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Perspectives

The secular trend is your friend

Robert Jasminski

By Robert Jasminski

Head of Global Equities - Citi Investment Management

Archie Foster, Director of Equity Research, Citi Investment Management

May 17, 2017Posted InEquities, Investment Strategy and Investments

Many investors hold high hopes that the US economy will get a significant boost before long. That is the clear message from the valuation of US equities, and particularly of industrials. Their optimism is based on the Trump administration’s promises of large tax cuts and widespread deregulation. We, too, are hopeful that economic growth will indeed pick up in the second half of 2017. But we also think that investors may be disappointed by the extent and duration of any boost, especially given that the US economic expansion is already long in the tooth at almost nine years old.    

We believe that longer-term – or ‘secular’ – economic trends may currently offer more promising investment opportunities than any shorter-term cyclical upturn. Three themes in particular – technological progress, globalization and demographic change – appear capable of contributing to long-term growth and to significant changes in how we live and work.

For example, an increasing amount of labour is set to be performed by intelligent machines, enhancing corporate productivity and raising profitability. Advances in green energy technology are steadily changing the way we power the world. The ongoing integration of emerging economies into the global economy, meanwhile, should lead to increasing wealth in those countries, alongside higher consumption, better healthcare and education, and enhanced infrastructure. Finally, the aging of populations across the developed world could have a major impact on the healthcare industry and many others.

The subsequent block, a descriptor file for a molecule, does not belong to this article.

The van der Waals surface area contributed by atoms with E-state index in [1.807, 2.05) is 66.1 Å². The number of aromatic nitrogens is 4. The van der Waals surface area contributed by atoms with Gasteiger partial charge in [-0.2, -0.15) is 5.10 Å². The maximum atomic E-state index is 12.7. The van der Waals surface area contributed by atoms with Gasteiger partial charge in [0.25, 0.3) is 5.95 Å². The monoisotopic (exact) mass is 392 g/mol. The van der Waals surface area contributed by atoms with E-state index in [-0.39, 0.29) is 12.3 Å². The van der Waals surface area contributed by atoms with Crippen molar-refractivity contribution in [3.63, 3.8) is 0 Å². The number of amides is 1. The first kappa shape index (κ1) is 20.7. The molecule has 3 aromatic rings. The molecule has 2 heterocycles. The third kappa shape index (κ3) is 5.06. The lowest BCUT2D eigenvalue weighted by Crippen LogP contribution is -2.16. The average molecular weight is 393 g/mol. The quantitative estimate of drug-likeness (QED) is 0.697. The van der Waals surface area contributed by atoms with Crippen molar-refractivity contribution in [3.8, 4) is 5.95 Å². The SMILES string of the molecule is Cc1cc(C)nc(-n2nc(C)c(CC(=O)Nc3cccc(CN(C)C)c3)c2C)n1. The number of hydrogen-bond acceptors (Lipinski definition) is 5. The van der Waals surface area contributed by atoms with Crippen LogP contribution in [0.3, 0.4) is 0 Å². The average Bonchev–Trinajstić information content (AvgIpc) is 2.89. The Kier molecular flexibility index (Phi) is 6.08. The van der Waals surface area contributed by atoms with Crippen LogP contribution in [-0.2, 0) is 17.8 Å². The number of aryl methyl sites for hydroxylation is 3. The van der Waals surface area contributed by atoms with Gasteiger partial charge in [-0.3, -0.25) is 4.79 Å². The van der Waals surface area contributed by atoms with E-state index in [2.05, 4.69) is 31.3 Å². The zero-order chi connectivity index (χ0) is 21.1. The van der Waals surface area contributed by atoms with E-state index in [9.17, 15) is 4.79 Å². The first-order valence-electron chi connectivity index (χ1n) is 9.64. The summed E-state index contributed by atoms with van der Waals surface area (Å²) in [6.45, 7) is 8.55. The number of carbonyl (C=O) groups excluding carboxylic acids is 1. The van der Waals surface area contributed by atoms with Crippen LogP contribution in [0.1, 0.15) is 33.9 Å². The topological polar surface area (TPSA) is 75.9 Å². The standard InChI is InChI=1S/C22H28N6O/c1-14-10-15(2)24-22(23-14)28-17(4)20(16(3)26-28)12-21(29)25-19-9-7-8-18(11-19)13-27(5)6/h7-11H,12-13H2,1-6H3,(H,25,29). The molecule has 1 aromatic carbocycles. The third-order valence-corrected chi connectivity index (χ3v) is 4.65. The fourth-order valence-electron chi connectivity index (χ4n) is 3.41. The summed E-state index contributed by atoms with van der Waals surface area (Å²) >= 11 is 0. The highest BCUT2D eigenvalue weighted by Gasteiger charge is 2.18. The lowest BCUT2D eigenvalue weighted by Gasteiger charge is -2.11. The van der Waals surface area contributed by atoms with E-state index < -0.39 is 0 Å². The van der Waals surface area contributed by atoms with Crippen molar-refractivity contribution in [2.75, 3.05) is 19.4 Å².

None of these longer-term themes are completely insulated from upturns and downturns in the economy. However, we do believe that they could provide enduring growth opportunities for companies and industries that can position themselves to take advantage. In turn, this could create opportunities for investors who are willing to take a long-term view. These secular growth opportunities are not confined to companies in developed markets. Indeed, many stem from developments in the emerging markets (EM).

Citi Private Bank is already bullish on emerging market equities, both short-term and long-term. Our own strategic asset allocation model suggests that EM equities might achieve an annualized return of 10.6% over the coming decade. And our Global Investment Committee has recently increased its tactical weighting to both EM equities and fixed income. But within these broad asset classes, we believe that even more attractive opportunities may exist, thanks to secular growth themes.

The challenge for investors is therefore to find efficient ways to get exposure to these themes. Our preferred approach would be to build portfolios of equities that straddle a variety of themes and sub-themes, rather than focusing upon just one of them. We would also seek exposure across both developed and emerging markets. Above all, we would emphasize the importance of taking a multi-year view, rather than chasing near-term returns. For patient investors, secular growth could deliver portfolio benefits over time.